TORONTO – The Canadian dollar closed higher Monday as strong Chinese data helped push up copper prices.
However, risk appetite was held in check after Italian Prime Minister Mario Monti announced that he intends to resign by the end of the year, saying he found it impossible to lead after former prime minister Silvio Berlusconi’s party, parliament’s largest, dropped its support. Monti later sought to calm financial markets, saying he would stay on until the next government takes power.
Monti is widely credited with restoring confidence in Italy amid a government debt crisis.
The loonie rose 0.41 of a cent to 101.32 cents US.
The Chinese government reported Sunday that factory output increased 10.1 per cent from a year earlier, compared to the previous month’s rise of 9.6 per cent year on year. Retail sales rose 14.9 per cent, up from October’s 14.5 per cent.
And electricity consumption rose 7.9 per cent in November from 6.4 per cent in October.
Oil prices shed early gains and the January crude contract on the New York Mercantile Exchange shed 37 cents to US$85.56.
Copper prices also advanced sharply with the March contract ahead by four cents to US$3.72 a pound. China is the world’s biggest consumer of the metal, which is viewed as a global economic barometer.
On the negative side, Chinese export growth plunged to 2.9 per cent over a year in November amid weak global demand because of Europe’s debt problems and a slow U.S. recovery. Imports were flat, down from October’s 2.4 per cent growth.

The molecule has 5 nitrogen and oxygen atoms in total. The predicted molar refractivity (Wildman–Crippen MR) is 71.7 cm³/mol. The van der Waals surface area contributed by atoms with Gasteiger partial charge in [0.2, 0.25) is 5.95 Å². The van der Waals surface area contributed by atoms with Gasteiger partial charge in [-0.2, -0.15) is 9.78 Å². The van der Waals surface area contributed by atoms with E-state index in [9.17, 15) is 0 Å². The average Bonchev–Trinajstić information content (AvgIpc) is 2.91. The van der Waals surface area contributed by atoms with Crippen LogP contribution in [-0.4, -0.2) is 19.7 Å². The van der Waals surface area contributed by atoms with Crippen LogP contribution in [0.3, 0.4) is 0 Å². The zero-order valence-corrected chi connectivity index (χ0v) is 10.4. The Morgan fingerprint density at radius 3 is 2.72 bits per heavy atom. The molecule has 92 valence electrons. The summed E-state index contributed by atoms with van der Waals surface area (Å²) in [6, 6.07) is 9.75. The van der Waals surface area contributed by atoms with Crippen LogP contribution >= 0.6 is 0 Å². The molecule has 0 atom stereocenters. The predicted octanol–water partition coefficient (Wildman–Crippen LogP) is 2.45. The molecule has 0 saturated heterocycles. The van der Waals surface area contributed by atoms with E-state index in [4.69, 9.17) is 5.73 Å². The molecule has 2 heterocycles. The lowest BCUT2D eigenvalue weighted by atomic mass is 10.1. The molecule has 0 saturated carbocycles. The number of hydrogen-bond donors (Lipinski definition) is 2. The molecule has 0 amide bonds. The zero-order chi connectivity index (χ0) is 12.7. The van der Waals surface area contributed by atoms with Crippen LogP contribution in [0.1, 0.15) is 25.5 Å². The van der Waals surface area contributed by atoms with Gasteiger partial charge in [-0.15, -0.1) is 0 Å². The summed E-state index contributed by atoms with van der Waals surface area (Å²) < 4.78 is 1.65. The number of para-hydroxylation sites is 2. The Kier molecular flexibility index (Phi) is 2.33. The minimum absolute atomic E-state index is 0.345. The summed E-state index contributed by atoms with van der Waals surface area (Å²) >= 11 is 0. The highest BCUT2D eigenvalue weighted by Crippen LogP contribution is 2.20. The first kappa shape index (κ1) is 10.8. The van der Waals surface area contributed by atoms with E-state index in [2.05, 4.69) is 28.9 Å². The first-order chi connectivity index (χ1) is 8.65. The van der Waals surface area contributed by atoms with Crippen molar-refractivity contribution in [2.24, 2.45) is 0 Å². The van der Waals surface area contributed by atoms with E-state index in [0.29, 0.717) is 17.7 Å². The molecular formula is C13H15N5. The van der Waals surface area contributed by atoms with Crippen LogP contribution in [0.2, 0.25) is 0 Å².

Gold prices also picked up with the February contract up $8.90 to US$1,714.40 an ounce.
Also adding to investor unease was an announcement from Berlusconi that he was going to run for prime minister in elections likely to take place in February, a month earlier than expected.
Berlusconi resigned as prime minister last year amid sex scandals and legal woes, unable to convince international markets that he could balance Italy’s budget and pass necessary financial reforms to save Italy from a Greek-style debt crisis.
“This election is likely to be quite ugly, leaving in its wake heightened financial market volatility,” observed Mark Chandler, head of Canadian FIC Strategy at RBC Dominion Securities.
“To wit, Italian yields are under extreme pressure.”
The interest rate on the Italian government’s 10-year bond, an indicator of how risky investors consider a country’s ability to pay down its debt, rose 0.33 percentage points to 4.8 per cent.